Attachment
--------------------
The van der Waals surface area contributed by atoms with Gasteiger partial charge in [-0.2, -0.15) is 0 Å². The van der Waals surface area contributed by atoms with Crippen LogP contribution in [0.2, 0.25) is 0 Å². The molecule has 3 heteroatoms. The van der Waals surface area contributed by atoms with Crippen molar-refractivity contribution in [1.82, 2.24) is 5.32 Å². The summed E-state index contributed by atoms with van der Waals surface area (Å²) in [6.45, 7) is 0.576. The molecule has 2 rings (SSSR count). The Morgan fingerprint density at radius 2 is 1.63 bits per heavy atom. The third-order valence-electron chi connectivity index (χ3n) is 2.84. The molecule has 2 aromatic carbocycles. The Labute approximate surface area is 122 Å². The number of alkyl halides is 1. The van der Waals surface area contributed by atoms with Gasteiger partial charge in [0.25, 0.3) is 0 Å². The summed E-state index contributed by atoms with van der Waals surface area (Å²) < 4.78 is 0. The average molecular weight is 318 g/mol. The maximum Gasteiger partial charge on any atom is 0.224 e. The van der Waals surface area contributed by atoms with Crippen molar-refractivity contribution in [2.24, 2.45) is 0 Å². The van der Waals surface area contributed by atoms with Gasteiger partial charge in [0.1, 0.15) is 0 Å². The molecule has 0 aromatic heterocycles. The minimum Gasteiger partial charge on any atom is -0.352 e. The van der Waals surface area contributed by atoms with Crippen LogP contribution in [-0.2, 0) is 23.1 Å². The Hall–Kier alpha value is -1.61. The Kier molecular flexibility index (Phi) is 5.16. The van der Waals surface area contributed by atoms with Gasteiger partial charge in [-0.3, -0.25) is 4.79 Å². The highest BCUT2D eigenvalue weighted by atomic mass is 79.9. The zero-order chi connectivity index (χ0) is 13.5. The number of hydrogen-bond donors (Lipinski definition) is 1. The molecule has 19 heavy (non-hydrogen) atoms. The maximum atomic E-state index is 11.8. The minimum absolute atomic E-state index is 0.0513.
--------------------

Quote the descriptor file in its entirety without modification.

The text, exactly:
The van der Waals surface area contributed by atoms with Gasteiger partial charge in [-0.2, -0.15) is 0 Å². The van der Waals surface area contributed by atoms with Crippen LogP contribution in [0.2, 0.25) is 0 Å². The molecule has 3 heteroatoms. The van der Waals surface area contributed by atoms with Crippen molar-refractivity contribution in [1.82, 2.24) is 5.32 Å². The summed E-state index contributed by atoms with van der Waals surface area (Å²) in [6.45, 7) is 0.576. The molecule has 2 rings (SSSR count). The Morgan fingerprint density at radius 2 is 1.63 bits per heavy atom. The third-order valence-electron chi connectivity index (χ3n) is 2.84. The molecule has 2 aromatic carbocycles. The Labute approximate surface area is 122 Å². The number of alkyl halides is 1. The van der Waals surface area contributed by atoms with Gasteiger partial charge in [0.25, 0.3) is 0 Å². The summed E-state index contributed by atoms with van der Waals surface area (Å²) < 4.78 is 0. The average molecular weight is 318 g/mol. The maximum Gasteiger partial charge on any atom is 0.224 e. The van der Waals surface area contributed by atoms with Crippen molar-refractivity contribution in [2.24, 2.45) is 0 Å². The van der Waals surface area contributed by atoms with Gasteiger partial charge in [0.1, 0.15) is 0 Å². The molecule has 0 aromatic heterocycles. The minimum Gasteiger partial charge on any atom is -0.352 e. The van der Waals surface area contributed by atoms with Crippen LogP contribution in [-0.2, 0) is 23.1 Å². The Hall–Kier alpha value is -1.61. The Kier molecular flexibility index (Phi) is 5.16. The van der Waals surface area contributed by atoms with Gasteiger partial charge in [-0.3, -0.25) is 4.79 Å². The highest BCUT2D eigenvalue weighted by atomic mass is 79.9. The zero-order chi connectivity index (χ0) is 13.5. The number of hydrogen-bond donors (Lipinski definition) is 1. The molecule has 19 heavy (non-hydrogen) atoms. The maximum atomic E-state index is 11.8. The minimum absolute atomic E-state index is 0.0513.